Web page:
A Philippine domestic worker who was sexually abused by her Hong Kong employer will take the city’s police to court over their decision not to classify her as a victim of human trafficking, her lawyers said Friday.
Activists have long argued that the city’s 370,000 domestic workers — mostly poor women from the Philippines and Indonesia — are acutely vulnerable to various forms of exploitation, including sexual abuse, and have backed calls for a suite of dedicated anti-trafficking laws.
Authorities have rejected those demands, but now face a legal challenge after a rare successful conviction of an employer sexually abusing a domestic helper.
The woman — referred to in legal documents as “CB” — was hired to work as a domestic helper for Brian Apthorp, a British permanent resident in his 80s.
She alleged that Apthorp routinely sexually assaulted her throughout her employment in 2018 and 2019.
Apthorp was convicted on Friday of two counts of indecent assault against CB and will be sentenced on 15 July.
But CB’s lawyers say she felt let down by the response from police and prosecutors, particularly their decision to try Apthorp in the Magistrate’s Court, which deals with the least serious offences and where prison sentences are capped at shorter lengths.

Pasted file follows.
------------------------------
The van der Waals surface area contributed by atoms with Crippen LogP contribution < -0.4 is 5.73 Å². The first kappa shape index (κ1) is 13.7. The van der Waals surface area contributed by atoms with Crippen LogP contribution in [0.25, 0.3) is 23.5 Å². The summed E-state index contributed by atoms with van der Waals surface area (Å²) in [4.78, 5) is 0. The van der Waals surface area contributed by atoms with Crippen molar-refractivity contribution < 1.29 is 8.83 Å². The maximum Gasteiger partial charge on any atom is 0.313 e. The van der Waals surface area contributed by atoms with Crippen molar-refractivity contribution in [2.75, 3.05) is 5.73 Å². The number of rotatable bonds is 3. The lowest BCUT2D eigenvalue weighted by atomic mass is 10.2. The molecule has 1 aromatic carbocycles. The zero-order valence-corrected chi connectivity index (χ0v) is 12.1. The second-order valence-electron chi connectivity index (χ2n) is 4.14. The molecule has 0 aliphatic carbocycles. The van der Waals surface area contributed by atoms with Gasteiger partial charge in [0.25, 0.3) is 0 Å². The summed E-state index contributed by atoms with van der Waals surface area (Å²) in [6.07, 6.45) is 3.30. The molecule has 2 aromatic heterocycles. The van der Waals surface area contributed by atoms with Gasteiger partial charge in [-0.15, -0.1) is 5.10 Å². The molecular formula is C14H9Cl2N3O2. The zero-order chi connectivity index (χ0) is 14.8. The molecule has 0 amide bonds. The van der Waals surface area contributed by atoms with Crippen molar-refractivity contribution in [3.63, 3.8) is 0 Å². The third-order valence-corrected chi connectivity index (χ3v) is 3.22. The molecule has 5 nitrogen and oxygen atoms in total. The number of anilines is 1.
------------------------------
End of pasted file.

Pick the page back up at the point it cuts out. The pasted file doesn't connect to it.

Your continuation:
They have now launched a judicial review against both the commissioner of police and the secretary for justice over their handling of the case.
News of the potentially landmark legal challenge came the same day Hong Kong’s government hit out at a decision by the United States to keep the city on a human trafficking watchlist.
Each year the State Department assesses countries for whether they are adequately tackling human trafficking.
In its latest report for 2021, US officials said Hong Kong was still not doing enough to identify trafficking victims and prosecute abusers, keeping it on its “Tier Two Watchlist” ranking alongside countries such as Belarus, Liberia and Thailand.
“The absence of laws criminalizing all forms of trafficking impeded officials’ ability to investigate and charge suspected traffickers,” the report’s authors wrote.
Hong Kong’s government blasted that assessment in a statement on Friday, describing it as “biased and unreasonable” and declaring that human trafficking has “never been a prevalent problem” in the city.
In a legal briefing, CB’s lawyers said they plan to argue that Hong Kong needs “bespoke legislation” to counter forced labour.
They also plan to challenge the police’s decision not to classify her as a victim of trafficking or forced labour — an assessment that could have meant Apthorp would have faced more serious charges and a longer sentence.
“Mainland China has an array of legislation specifically criminalising forced labour and human trafficking,” CB’s lawyer Patricia Ho told AFP. “Hong Kong needs to catch up to that.”
The court will hold its first hearing on 30 September and decide whether to proceed with a full review.
If successful, a judicial review could add pressure on Hong Kong’s government to bring in new laws to counter trafficking.
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